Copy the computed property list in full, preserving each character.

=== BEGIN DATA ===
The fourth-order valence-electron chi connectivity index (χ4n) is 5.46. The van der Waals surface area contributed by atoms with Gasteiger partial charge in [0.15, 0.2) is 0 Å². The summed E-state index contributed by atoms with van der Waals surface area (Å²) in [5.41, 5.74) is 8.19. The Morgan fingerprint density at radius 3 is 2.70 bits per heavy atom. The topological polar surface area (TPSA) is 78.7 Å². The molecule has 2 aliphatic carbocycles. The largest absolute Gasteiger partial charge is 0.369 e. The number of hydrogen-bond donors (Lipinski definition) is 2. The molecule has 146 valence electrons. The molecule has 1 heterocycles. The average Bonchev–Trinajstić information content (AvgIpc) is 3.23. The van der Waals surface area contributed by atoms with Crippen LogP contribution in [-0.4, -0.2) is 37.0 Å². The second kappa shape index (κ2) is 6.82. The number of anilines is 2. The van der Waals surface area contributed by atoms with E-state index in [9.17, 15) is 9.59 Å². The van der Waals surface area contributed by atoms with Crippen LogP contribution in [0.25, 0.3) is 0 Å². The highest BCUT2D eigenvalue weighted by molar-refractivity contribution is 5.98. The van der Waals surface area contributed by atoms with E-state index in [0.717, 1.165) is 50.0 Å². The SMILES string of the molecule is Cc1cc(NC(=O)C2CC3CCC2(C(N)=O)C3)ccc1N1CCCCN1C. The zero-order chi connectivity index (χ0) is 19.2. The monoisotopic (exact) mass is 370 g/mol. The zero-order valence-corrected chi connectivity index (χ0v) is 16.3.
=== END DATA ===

The fourth-order valence-electron chi connectivity index (χ4n) is 5.46. The van der Waals surface area contributed by atoms with Gasteiger partial charge in [0.15, 0.2) is 0 Å². The summed E-state index contributed by atoms with van der Waals surface area (Å²) in [5.41, 5.74) is 8.19. The Morgan fingerprint density at radius 3 is 2.70 bits per heavy atom. The topological polar surface area (TPSA) is 78.7 Å². The molecule has 2 aliphatic carbocycles. The largest absolute Gasteiger partial charge is 0.369 e. The number of hydrogen-bond donors (Lipinski definition) is 2. The molecule has 146 valence electrons. The molecule has 1 heterocycles. The average Bonchev–Trinajstić information content (AvgIpc) is 3.23. The van der Waals surface area contributed by atoms with Crippen LogP contribution in [-0.4, -0.2) is 37.0 Å². The second kappa shape index (κ2) is 6.82. The number of anilines is 2. The van der Waals surface area contributed by atoms with E-state index in [9.17, 15) is 9.59 Å². The van der Waals surface area contributed by atoms with Crippen LogP contribution in [0.25, 0.3) is 0 Å². The highest BCUT2D eigenvalue weighted by molar-refractivity contribution is 5.98. The van der Waals surface area contributed by atoms with E-state index in [0.717, 1.165) is 50.0 Å². The SMILES string of the molecule is Cc1cc(NC(=O)C2CC3CCC2(C(N)=O)C3)ccc1N1CCCCN1C. The zero-order chi connectivity index (χ0) is 19.2. The monoisotopic (exact) mass is 370 g/mol. The zero-order valence-corrected chi connectivity index (χ0v) is 16.3.